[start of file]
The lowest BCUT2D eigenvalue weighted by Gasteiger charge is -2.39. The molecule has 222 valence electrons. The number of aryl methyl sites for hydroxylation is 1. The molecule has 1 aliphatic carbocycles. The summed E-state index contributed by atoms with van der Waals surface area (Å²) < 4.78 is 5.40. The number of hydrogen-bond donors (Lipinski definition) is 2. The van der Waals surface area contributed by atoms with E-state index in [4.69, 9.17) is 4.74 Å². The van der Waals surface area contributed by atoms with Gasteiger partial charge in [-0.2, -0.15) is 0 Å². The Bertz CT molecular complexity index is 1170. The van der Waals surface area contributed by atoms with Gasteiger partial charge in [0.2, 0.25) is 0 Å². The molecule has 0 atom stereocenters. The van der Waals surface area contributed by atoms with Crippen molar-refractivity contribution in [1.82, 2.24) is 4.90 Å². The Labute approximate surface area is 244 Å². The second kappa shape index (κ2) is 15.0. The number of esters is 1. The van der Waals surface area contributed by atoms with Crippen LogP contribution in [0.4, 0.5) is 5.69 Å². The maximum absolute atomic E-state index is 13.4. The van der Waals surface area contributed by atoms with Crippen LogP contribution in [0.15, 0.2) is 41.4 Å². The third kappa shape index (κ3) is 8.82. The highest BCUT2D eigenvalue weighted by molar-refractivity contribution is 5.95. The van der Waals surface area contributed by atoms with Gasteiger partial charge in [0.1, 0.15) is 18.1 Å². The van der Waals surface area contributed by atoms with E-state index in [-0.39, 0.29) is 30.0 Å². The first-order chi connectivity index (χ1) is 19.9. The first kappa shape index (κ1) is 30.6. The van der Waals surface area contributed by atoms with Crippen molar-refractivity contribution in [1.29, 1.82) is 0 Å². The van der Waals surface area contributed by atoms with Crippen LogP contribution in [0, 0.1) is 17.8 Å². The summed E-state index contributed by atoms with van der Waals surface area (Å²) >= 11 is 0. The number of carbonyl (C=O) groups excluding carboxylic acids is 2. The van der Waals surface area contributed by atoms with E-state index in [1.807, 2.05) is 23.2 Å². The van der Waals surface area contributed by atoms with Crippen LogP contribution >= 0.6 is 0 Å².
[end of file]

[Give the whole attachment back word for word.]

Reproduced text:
The lowest BCUT2D eigenvalue weighted by Gasteiger charge is -2.39. The molecule has 222 valence electrons. The number of aryl methyl sites for hydroxylation is 1. The molecule has 1 aliphatic carbocycles. The summed E-state index contributed by atoms with van der Waals surface area (Å²) < 4.78 is 5.40. The number of hydrogen-bond donors (Lipinski definition) is 2. The van der Waals surface area contributed by atoms with E-state index in [4.69, 9.17) is 4.74 Å². The van der Waals surface area contributed by atoms with Gasteiger partial charge in [-0.2, -0.15) is 0 Å². The Bertz CT molecular complexity index is 1170. The van der Waals surface area contributed by atoms with Gasteiger partial charge in [0.2, 0.25) is 0 Å². The molecule has 0 atom stereocenters. The van der Waals surface area contributed by atoms with Crippen molar-refractivity contribution in [1.82, 2.24) is 4.90 Å². The Labute approximate surface area is 244 Å². The second kappa shape index (κ2) is 15.0. The number of esters is 1. The van der Waals surface area contributed by atoms with Crippen LogP contribution in [0.4, 0.5) is 5.69 Å². The maximum absolute atomic E-state index is 13.4. The van der Waals surface area contributed by atoms with Crippen LogP contribution in [0.15, 0.2) is 41.4 Å². The third kappa shape index (κ3) is 8.82. The highest BCUT2D eigenvalue weighted by molar-refractivity contribution is 5.95. The van der Waals surface area contributed by atoms with Gasteiger partial charge in [0.1, 0.15) is 18.1 Å². The van der Waals surface area contributed by atoms with E-state index in [-0.39, 0.29) is 30.0 Å². The first-order chi connectivity index (χ1) is 19.9. The first kappa shape index (κ1) is 30.6. The van der Waals surface area contributed by atoms with Crippen molar-refractivity contribution in [1.29, 1.82) is 0 Å². The van der Waals surface area contributed by atoms with Crippen LogP contribution in [0, 0.1) is 17.8 Å². The summed E-state index contributed by atoms with van der Waals surface area (Å²) >= 11 is 0. The number of carbonyl (C=O) groups excluding carboxylic acids is 2. The van der Waals surface area contributed by atoms with E-state index in [1.807, 2.05) is 23.2 Å². The van der Waals surface area contributed by atoms with Crippen LogP contribution >= 0.6 is 0 Å².